Marketers and developers work together on a regular basis — to update apps, launch new technology solutions and more. One area that might keep tech-averse marketers up at night is establishing a unit test, which acts as a verification of a code function. While unit tests were typically the purview of developers, marketers should be aware of the methodologies developers use in unit tests to ensure they will not impact how customer data privacy and data models are managed.
Let's take a look at the basics of a unit test to help understand what's at stake and how marketers can get involved.
What Is a Unit Test?
Unit tests are a section of code that validates the functions and variables in a program to confirm it operates as intended. In other words, does a tested input produce the expected output. A unit test contains one concept to test and one assertion to verify. It then verifies that the inputs fit for most of the program's use cases. The validation ensures developers avoid changes that inadvertently introduce code errors.
A simple example: you want to launch an app update, and you need it to optimize data. To know if its needs to optimize data further, we want our data to produce a mean standard error within a range of negative 0.5 and 0.5. The range is based on past experience on the previous app which provided a robust service for customers. In a program, the calculation output is placed in a unit test that alerts you whether or not the desired range is met.
To show this, I am using a function to calculate a mean standard error in R programming. The image below shows the program in an IDE called RStudio. The first eight lines create a linear regression, followed by a mean standard error calculation on line eight. The test itself occurs on lines 11 through 14, using a function in R programming to test if the variable from line 8, e, fits within a tolerance of negative 0.5 and 0.5. The test is set up to issue a message if the mean standard error falls within our desired range. You can see the message at the top of the image.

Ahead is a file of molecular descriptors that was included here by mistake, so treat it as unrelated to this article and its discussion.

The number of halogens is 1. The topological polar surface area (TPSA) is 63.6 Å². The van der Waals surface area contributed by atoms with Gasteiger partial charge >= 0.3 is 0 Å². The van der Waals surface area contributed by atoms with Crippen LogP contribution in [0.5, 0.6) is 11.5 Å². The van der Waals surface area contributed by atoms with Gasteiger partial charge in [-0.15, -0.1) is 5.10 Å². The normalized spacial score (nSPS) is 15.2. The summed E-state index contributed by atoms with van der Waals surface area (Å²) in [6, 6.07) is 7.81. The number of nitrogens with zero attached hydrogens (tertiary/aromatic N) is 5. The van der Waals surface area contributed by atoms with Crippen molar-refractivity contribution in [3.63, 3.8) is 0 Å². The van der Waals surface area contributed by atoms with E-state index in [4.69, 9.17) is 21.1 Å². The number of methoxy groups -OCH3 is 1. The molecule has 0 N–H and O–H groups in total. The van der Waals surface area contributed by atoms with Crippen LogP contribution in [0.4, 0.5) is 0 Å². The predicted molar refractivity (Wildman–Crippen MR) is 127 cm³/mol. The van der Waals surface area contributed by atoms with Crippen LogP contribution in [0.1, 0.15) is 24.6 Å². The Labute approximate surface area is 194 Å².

Developers typically plan and write unit tests before creating the overall program. This lets developers think out the if-then scenario of test results. A test answers if one specific line of code or calculation is a pass or failure. A range of conditions can be applied for a pass or fail. This approach quickly reveals small defects in a program or outliers of logic in a calculation.
Each programming language has a unit test framework. For data modeling, R programming has a library called testThat. The library provides a number of test functions to apply. Python, which is also frequently used for predictive analytics and machine learning data, has a similar library called PyTest.
Involving Marketing Insight for Development and Privacy Insights
You may have guessed from the example above where marketers come in here. Marketers can provide meaningful support for unit tests by outlining the user experience for a website or app relative to the data generated. This doesn't require knowledge of technical syntax. Marketers can help guide which criteria to apply to establish the pass or fail in the unit test by documenting expectations. For app development, the input can influence how to best refactor the program. Refactoring is optimizing the code without changing the functionality. Usually developer teams decide this, but it can help with what a final production app should produce for code maintainability and quality.
The support and documentation can help support privacy compliance for data used in a program. Privacy legislation like GDPR requires companies to document any key decisions on how compliance is maintained. Some of those decisions, like the kind of data inputted into a solution or app, require testing to ensure that unwanted data is not inadvertently introduced. A unit test can be set up to catch characters commonly associated with personal identifiable information. Such tests often serve as quality assurance steps to make sure adherence to the specifications set. The kind of test chosen for QA can vary, such as having a video created to capture a programming bug in play. Whatever form it takes, it ultimately should place someone’s eyeballs on the program and its output to ensure compliance.
A common danger in software development planning occurs when tests are scheduled towards the end of a development workflow, after sketching out the program specification and code. This timing makes unit testing vulnerable to development budget cuts when money is tight. It is easier at this point to justify stopping or even avoiding the tests altogether due to budget constraints. To correct this, developers often plan tasks according to methodologies such as Test Driven Development (TDD) and Behavioral Driven Development (BDD). Each framework rearranges a given workflow to conduct tests earlier in the process. Marketer involvement here comes in the form of support for these approaches to data-related designs. Ensuring the testing falls earlier in the process adheres to good governance practices and helps organizations avoid costly privacy mistakes down the line.
Related Article: GDPR Compliance Requires Looking at the Big Customer Data Picture
Use Unit Tests to Protect Privacy as Well as Solution Quality
Discussions on unit testing may feel outside of the marketing wheelhouse. But marketing input into tests can guide developers on what boundaries are vital to customer experience and to protect the quality of data the app uses. With data now a central element in apps and solutions supporting business operations, that discussion can help managers better ensure operational quality and data privacy.